From the Feb. 20, 1978, "Village Voice": Carola Dibbell on the Roches live at Kenny's Castaways
A month ago Rock & Roll Globe published this extraordinary interview with Terre and Suzzy Roche by veteran rock scribe and longtime Pazz & Jop stalwart Jim Sullivan. I hadn’t thought about the Roches in a while, in part because I didn’t own their debut and still-finest album on CD, an oversight I have now corrected. But before I even did so there was another oversight I felt compelled to correct: going public with one of the many examples of her Village Voice rock criticism my wife and musical advisor Carola Dibbell hadn’t put up at her site. Fortunately, she did have a fragile 42-year-old clip, so I did half an hour of data entry and sent it to Tom Hull, who posted it posthaste.
One reason I did this is that—cf. the Cornershop piece I linked to in my Josh Clover review—Carola never wrote a dull Riff and I want every one to be available. (Many are still uninput. Two I regularly reread for the laughs alone: “Irish Catholic” and “Big Mac.”) To my knowledge, “Three Roches Crack Wise” was the sisters’ first review in any major outlet. The anonymous female pal it quotes is Ellin Hirst a/k/a Ms. Clawdy, a star of Ellen Willis’s renowned “Beginning to See the Light” summum. Carola’s Roches review is absolutely worth reading—lotsa laughs. But the reason I felt compelled to cite it isn’t just my uxoriousness—it’s that it set off a chain of events that Sullivan’s interview overlooks. The piece’s biggest admirer was Voice senior editor Karen Durbin, who in ‘90s was the paper’s editor-in-chief for a while. A major music fan—she did some terrific Rolling Stones coverage for us—Durbin went to see the Roches first chance and was so smitten she wrote a major Roches feature that put them on the map the way Carola’s brief review couldn’t. A few weeks ago I contacted the Voice to see if we could dig that out and link to it, but the paper’s archives are a mess these days, and Durbin isn’t available for comment either. But the Voice played a role germinating the Roches debut and sui generis masterpiece and I’m here to brag about it.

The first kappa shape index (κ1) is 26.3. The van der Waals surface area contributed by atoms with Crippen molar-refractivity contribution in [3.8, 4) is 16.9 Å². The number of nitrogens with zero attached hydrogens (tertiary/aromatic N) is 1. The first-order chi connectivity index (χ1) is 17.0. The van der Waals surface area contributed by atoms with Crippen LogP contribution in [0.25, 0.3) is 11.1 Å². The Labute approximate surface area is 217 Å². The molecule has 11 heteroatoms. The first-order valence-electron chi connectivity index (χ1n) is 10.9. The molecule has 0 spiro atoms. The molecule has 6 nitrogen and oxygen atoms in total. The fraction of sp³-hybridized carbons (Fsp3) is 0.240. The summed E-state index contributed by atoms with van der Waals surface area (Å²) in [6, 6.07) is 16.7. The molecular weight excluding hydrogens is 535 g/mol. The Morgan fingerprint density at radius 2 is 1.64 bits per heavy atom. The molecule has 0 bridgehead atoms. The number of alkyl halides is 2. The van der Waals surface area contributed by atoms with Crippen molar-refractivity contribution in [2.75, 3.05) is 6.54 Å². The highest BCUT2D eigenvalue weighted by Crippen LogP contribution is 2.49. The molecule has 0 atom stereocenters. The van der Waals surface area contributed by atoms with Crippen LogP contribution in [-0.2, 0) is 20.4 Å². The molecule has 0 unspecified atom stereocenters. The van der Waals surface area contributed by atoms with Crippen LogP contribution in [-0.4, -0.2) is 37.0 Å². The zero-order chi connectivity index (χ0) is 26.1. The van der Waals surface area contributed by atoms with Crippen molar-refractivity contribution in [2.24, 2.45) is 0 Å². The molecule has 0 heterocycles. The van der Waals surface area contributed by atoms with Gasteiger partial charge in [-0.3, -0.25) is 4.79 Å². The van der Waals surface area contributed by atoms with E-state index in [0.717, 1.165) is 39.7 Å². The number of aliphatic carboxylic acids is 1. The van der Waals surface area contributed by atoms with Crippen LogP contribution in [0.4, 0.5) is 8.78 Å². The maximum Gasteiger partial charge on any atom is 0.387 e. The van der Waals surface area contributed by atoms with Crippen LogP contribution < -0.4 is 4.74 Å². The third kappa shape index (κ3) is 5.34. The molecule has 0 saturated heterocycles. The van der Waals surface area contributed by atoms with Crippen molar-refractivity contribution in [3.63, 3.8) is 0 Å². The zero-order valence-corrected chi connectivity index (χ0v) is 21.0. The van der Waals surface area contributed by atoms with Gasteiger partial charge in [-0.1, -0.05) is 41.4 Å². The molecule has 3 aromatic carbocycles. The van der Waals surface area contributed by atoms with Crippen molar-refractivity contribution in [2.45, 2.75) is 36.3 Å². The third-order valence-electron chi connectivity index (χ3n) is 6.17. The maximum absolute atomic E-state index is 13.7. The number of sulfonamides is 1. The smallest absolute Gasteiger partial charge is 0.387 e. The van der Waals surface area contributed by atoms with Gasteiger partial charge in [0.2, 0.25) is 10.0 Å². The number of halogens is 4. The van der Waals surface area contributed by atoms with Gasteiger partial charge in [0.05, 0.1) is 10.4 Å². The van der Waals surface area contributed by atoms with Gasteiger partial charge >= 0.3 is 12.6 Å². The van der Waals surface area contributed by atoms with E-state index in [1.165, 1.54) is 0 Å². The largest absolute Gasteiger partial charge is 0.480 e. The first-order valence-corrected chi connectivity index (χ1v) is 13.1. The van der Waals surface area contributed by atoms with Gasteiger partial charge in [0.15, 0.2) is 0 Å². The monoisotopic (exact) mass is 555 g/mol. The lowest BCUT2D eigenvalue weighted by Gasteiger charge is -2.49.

Of the many odd things about what us old CBGBites think of as the punk period, the oddest being that it was also the disco period, the second oddest is the rise of not one but two long-running folkie sister acts having no apparent structural relationship to punk, disco, or “rock”: the Roches and also if not more so Kate & Anna McGarrigle. Like disco in an altogether different dimension, the two constituted a blow against rock sexism as sharp as if less powerful than Patti Smith’s. But forced to choose, as fortunately I’m not, I’d take the McGarrigles, who announced themselves with not one but two remarkable albums, one of which included the title song of Linda Ronstadt's breakthrough 1974 Heart Like a Wheel. I’ve been playing the rest of the Roches’ catalogue in the wake of Sullivan’s piece, and while it holds up pretty much as well as I thought at the time, debut excepted I don’t find that even the best of it has quite the heft of several late McGarrigles albums I could name, and the 2003 Warner best-of jocosely titled The Collected Works of the Roches is now a rarity. Nevertheless, they remained both idea people and clowns just as Carola hoped—and as she also hoped, earned a living at it. If you call that living—which to their credit they did and still do.
There is a kind of woman who experiences uncontrollable urges to wear boxer-style underpants, or to get drunk and insult the useful, or to buy shoes out of pity for them, or to make terrible crucial decisions from pure curiosity. A while ago, two such women went to see the Roches, the idiosyncratic sister trio who headlined at Kenny’s Castaways last week, and before the first number was half through, the skeptical one had turned red every place that showed and whispered, “They’re the best!” to the other one. The other one was me, and I already knew. Not that this wry group—specializing in acid judgments, sweet contrapuntal harmonies, intricate word and rhyme play, and outright buffoonery—is the new Beatles, but that, if anyone is us up on that jukebox, sister, it’s them. I don’t just mean us thinking clowns, either. I mean anyone who believes in postponing compromise for as long as possible. My guess is that the Roches have hit on humor as the best way to tell an audience complex truths engagingly while while staying true to their own relatively modest and relatively thorny selves.